Analysts skeptical of IATA's shift away from NDC certification

IATA says its decision to replace the current NDC certification process with a multilayered program called the Airline Retailing Maturity (ARM) index is intended to spur quicker NDC adoption and implementation by the airline merchandising value chain. 

But the initiative is being met with skepticism by analysts. 

“I’m not sure this new way of benchmarking is going to make any change. There are airlines that are aggressive with NDC and those that are less aggressive,” said senior Phocuswright analyst Norm Rose, who added that the airlines that tend to be more aggressive are the stronger carriers. 

Next October, IATA will sunset the existing NDC registry, under which airlines, travel sellers and airline merchandising system providers are certified as levels 1 through 4 or @Scale for the NDC capabilities. 

In its place, the ARM index registry still details the specific NDC capabilities of companies in the airline merchandising value chain, but without the certification level designations. It also folds in the One Order fulfillment capabilities of companies, which until now have been maintained in a separate public registry. 

IATA says the new registry also uses more straightforward language than the NDC registry, providing a new lens for industry participants to look through. Already 25 companies have made the transition into the ARM index, including Amadeus, Accelya, United, American and British Airways. 

T1129MaturityReport_c_HR [Credit: Courtesy of IATA]

The new registry is just the first pillar of the three-pillar ARM index. Together, IATA says, the pillars are geared toward helping the industry more fully realize the revenue potential that could be unlocked by modern merchandising. 

One element of modern retailing is the selling of ancillary and bundled products. Another is continuous pricing, in which airlines offer a wider variety of price points than the 26 fare buckets that they have access to at a given time under legacy merchandising technology. Still another is personalized offer creation, in which fare bundles are personalized in real time to airline shoppers.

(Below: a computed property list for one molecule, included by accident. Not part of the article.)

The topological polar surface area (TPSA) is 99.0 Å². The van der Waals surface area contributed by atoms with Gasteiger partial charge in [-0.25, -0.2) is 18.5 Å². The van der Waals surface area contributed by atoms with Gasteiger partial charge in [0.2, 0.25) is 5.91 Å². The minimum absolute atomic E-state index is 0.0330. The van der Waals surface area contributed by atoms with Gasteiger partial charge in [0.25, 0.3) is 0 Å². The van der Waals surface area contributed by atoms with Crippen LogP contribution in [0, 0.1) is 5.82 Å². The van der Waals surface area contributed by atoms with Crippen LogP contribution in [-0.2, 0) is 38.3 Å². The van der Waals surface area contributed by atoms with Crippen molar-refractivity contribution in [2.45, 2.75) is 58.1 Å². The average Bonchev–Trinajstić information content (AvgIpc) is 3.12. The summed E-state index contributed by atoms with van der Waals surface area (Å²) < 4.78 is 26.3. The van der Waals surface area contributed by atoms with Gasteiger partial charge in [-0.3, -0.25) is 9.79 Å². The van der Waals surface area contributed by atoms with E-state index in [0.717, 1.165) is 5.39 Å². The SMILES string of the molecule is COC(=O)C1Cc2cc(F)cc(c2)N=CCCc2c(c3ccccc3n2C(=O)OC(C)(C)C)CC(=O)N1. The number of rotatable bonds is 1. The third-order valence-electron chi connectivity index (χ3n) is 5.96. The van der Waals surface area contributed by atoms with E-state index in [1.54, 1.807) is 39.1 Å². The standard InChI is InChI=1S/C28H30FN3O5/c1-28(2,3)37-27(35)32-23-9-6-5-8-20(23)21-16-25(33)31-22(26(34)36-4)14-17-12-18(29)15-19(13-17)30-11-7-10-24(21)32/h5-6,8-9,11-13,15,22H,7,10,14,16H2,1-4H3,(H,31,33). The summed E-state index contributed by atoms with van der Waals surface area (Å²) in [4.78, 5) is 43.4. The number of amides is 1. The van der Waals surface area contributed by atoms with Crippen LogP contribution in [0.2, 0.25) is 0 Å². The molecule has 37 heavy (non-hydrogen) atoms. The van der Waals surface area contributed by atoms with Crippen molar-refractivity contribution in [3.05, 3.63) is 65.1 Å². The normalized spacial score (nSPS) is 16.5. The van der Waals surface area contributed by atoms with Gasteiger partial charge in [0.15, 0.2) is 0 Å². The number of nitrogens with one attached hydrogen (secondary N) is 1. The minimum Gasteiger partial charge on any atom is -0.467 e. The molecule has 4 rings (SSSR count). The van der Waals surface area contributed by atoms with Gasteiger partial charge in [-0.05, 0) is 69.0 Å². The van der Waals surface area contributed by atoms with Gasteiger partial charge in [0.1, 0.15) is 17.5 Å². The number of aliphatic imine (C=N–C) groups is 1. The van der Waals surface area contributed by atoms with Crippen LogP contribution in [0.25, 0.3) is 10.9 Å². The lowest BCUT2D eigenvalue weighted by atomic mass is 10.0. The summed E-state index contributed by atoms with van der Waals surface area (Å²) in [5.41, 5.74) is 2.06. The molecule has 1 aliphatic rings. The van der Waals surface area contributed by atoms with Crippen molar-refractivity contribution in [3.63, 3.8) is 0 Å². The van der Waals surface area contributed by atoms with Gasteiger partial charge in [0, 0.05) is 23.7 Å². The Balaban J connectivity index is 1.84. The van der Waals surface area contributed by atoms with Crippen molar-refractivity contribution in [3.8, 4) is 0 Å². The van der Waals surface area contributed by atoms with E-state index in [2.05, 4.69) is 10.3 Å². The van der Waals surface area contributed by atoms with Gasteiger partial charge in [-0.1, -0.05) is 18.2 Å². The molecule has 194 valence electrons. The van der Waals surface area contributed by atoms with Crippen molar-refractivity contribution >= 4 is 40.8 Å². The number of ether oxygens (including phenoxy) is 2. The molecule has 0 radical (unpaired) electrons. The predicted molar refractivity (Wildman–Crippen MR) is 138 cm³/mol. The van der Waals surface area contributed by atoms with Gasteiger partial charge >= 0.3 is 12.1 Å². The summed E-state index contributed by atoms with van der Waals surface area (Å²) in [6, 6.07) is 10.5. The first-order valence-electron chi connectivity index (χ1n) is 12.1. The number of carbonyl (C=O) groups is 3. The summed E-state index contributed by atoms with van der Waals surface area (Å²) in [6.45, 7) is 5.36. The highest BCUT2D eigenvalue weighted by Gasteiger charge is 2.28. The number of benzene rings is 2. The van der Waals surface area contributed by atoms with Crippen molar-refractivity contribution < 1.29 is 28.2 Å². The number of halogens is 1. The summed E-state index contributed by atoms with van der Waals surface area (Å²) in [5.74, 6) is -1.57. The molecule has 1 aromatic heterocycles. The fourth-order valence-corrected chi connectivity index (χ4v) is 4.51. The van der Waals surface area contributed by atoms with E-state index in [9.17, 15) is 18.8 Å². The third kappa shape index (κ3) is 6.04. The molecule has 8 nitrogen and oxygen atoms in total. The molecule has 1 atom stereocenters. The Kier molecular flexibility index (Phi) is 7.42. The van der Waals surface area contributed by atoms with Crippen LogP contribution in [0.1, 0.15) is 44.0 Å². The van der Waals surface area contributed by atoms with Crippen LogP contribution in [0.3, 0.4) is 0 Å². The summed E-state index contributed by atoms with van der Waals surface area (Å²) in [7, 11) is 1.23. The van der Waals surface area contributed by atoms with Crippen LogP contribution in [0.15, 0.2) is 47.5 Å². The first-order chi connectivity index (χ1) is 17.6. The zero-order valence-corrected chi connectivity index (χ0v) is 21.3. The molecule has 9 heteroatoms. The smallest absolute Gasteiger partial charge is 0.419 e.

The second and third pillars of the ARM index will be private. The second pillar, which IATA is labeling Partnerships Deployment, is intended to give airlines and sellers insights into how well they are doing in scaling their NDC-enabled capabilities. 

The third ARM index pillar, which IATA labels its Value Capture Compass, is only for airlines. Its purpose, said IATA distribution director Yanik Hoyles, is to help airlines understand how they are doing relative to peers in implementing modern retailing strategies and solutions, including bundling products and content; pricing and revenue management; and order fulfillment. 

The maturity report will show airlines whether they are underperforming, on par with or overperforming similar types of airlines in those various categories. 

Atmosphere Research Group founder Henry Harteveldt said he believes IATA has unstated motivations for launching the maturity reports. 

“The goal is to get business for IATA’s consulting division,” he said. 

Still, Harteveldt said the new three-pronged ARM index has merit and will likely improve over time. Combining One Order and NDC capabilities into a single registry, he said, will provide a more complete view of each company’s capabilities. 

And the maturity reports, by showing an airline how it compares with its peers, will be the most important part of the initiative over time, he said. 

Rose, though, said that he believes IATA is focusing too much on pushing advancement of NDC-enabled retailing, and not enough on whether NDC channels have adequate fulfillment capabilities, even though that has been a major sticking point across the merchandising value chain. 

“If the servicing is not there, the customer is not happy and the distributor and the intermediary are not happy,” Rose said.

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